The methodology presented here aims to overcome the problems highlighted in.8 The authors themselves pointed out that the strategy of creating the training dataset likely introduced false class assignments to the annotated samples. 11 dermatologists annotated the available proprietary dataset by assigning each face a level of acne severity from 5 available levels (0-Not Acne, 1-Clear, 2–Almost Clear, 3-Mild, 4-Moderate, and 5-Severe). From those faces, whose ground truth assignment is unique, up to four different patches (depending on the orientation of the face) were subsequently extracted, with the aim of extracting the regions usually most affected by acne (cheeks, forehead and chin). Each patch extracted in this way was assigned the ground truth for the whole face. These patches, augmented by rolling skin augmentation technique, were used as training samples for a state-of-the-art neural network (a VGG-19 network).12 The proposed strategy, starting from the same annotation technique (one class for the whole face) proposes instead to treat each face as a single sample, to maintain consistency between the annotation and the data. In order to exclude regions not belonging to the face (such as the background) and at the same time analyse the areas most affected by acne, a semantic segmentation model was implemented, based on the work in.13 At this stage, the aim is to feed the neural model with only the information that is actually useful for the current goal. In this sense, not only the background is eliminated from the image but also all regions of the face that cannot be affected by acne problems (lips, eyes, hair, beard, …). In addition, after creating the segmentation map and filtering the image accordingly, the smallest axis aligned bounding box including that filtered face was extracted from the original image. This ensures that the highest possible resolution is propagated to the next step. The acne detection problem is then approached as a classification problem (ie, assigning each pre-processed sample to its own label) through the use of a state-of-the-art CNN. Specifically, a DenseNet121 type architecture was used.14 As the samples used represent the whole face, there is no need for customised data augmentation techniques in this case; random rotation, translation, zoom, horizontal flip and brightness variation were used to increase the generalisation capacity of the model. In Subsection Datasets, the datasets used are illustrated, while in Section Results, the results obtained and the comparison with the state of the art are proposed.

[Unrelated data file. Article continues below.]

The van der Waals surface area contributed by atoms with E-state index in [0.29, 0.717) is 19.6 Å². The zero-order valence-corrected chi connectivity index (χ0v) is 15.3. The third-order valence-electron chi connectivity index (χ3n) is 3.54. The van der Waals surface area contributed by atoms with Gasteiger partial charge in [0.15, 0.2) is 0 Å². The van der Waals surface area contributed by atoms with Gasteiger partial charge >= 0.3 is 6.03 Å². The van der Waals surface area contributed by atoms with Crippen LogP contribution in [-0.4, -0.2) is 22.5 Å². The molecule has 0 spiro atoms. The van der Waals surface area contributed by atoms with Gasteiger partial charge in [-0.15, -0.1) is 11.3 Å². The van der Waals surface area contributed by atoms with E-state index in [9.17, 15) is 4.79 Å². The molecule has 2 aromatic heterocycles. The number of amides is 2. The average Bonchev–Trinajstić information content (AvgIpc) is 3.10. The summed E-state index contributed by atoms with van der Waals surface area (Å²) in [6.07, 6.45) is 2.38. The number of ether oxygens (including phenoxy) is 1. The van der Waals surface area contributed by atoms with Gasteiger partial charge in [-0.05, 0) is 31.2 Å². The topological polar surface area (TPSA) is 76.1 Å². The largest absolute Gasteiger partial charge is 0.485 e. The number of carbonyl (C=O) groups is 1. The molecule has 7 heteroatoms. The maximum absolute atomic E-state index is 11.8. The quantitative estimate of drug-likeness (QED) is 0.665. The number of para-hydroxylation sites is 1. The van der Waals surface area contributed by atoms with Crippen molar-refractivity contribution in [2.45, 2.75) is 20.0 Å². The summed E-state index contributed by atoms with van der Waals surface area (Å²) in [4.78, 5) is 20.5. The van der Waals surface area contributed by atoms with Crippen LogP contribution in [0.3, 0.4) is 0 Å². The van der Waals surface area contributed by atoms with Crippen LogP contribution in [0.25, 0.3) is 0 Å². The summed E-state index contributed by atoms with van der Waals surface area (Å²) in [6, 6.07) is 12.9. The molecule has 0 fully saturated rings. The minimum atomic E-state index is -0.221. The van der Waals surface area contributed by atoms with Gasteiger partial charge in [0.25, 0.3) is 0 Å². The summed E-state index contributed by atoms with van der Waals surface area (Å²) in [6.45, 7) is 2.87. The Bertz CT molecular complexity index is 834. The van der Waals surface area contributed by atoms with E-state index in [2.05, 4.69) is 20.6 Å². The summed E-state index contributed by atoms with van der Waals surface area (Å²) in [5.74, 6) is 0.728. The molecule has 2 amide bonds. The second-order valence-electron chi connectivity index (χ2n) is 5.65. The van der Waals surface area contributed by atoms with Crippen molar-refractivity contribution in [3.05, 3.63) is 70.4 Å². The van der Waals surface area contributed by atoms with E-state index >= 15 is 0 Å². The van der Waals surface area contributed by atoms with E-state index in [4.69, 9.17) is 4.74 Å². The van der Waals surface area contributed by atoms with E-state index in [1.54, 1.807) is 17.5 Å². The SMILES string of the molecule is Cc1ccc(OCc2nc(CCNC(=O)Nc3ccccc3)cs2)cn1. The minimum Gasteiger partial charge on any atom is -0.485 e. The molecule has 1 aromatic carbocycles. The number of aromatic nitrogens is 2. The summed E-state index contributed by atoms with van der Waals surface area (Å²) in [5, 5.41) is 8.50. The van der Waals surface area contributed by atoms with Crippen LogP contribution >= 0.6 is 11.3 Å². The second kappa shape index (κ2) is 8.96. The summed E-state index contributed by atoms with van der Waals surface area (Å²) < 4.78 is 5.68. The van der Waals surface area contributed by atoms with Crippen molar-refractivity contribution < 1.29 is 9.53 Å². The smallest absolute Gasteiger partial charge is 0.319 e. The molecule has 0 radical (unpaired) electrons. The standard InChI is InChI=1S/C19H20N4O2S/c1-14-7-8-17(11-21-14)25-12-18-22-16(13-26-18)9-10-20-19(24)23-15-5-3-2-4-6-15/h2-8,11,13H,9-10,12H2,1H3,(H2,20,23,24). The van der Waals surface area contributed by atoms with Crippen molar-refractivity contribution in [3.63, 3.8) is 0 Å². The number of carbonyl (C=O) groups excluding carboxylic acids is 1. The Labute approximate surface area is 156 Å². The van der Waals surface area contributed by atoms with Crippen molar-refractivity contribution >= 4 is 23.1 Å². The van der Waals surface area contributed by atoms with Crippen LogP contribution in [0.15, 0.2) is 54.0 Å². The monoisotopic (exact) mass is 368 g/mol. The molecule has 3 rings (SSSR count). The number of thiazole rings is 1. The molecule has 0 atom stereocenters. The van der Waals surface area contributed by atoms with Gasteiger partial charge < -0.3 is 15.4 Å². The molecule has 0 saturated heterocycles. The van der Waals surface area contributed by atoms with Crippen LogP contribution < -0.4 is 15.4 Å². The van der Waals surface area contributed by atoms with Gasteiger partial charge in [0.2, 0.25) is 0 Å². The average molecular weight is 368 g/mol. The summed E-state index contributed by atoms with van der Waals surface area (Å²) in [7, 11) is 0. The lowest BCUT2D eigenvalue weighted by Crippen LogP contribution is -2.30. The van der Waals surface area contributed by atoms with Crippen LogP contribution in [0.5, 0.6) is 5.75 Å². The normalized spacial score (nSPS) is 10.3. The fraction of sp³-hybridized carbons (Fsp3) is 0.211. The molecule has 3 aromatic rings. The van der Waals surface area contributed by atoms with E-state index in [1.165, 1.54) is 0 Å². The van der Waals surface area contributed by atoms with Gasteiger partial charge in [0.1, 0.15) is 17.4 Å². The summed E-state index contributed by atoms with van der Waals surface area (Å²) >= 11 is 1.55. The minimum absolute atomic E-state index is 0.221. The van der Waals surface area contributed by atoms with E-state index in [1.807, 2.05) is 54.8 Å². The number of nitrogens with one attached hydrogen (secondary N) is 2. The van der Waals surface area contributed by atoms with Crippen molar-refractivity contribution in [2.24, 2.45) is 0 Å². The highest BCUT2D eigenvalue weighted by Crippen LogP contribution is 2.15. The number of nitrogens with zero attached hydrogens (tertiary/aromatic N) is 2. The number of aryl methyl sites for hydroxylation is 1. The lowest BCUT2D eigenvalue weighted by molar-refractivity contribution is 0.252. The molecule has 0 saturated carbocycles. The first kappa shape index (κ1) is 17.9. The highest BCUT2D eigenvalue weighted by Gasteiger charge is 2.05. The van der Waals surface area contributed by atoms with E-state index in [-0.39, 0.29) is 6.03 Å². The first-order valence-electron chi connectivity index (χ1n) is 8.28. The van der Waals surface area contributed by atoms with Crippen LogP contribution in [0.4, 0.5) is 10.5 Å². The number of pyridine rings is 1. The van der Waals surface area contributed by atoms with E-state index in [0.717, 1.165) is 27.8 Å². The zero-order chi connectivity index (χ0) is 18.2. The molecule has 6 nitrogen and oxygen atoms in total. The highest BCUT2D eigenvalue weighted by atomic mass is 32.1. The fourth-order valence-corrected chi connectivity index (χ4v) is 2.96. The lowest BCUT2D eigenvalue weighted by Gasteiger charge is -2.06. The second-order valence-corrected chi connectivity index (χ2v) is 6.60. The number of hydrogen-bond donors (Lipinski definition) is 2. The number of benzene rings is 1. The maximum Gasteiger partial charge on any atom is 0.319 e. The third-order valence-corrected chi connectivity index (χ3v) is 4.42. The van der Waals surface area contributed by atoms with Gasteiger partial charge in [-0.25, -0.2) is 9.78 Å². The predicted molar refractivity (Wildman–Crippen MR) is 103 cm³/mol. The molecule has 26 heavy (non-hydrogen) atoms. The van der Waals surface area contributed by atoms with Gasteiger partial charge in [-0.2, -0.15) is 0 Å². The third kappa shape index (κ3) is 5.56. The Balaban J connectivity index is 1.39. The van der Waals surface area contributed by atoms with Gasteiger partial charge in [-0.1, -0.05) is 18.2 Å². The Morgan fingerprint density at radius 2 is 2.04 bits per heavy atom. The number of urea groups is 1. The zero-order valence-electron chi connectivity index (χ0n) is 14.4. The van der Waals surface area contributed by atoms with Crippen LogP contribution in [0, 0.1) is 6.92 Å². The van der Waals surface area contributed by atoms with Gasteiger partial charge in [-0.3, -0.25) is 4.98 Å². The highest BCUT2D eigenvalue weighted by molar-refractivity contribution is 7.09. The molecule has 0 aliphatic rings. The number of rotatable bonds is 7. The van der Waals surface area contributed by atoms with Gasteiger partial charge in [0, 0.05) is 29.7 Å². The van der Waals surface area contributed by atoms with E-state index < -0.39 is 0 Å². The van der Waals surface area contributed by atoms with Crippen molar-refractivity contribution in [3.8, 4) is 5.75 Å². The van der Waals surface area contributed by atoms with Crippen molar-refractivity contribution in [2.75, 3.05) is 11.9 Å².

There is not much availability of datasets for this type of task. However, the subject of face analysis by deep learning is quite active. Consequently, there are many public datasets available, but not annotated for this specific situation. Taking advantage of the knowledge of an expert in the field, some datasets used in the face field have been re-collected for our needs. Specifically, all the datasets used are listed below.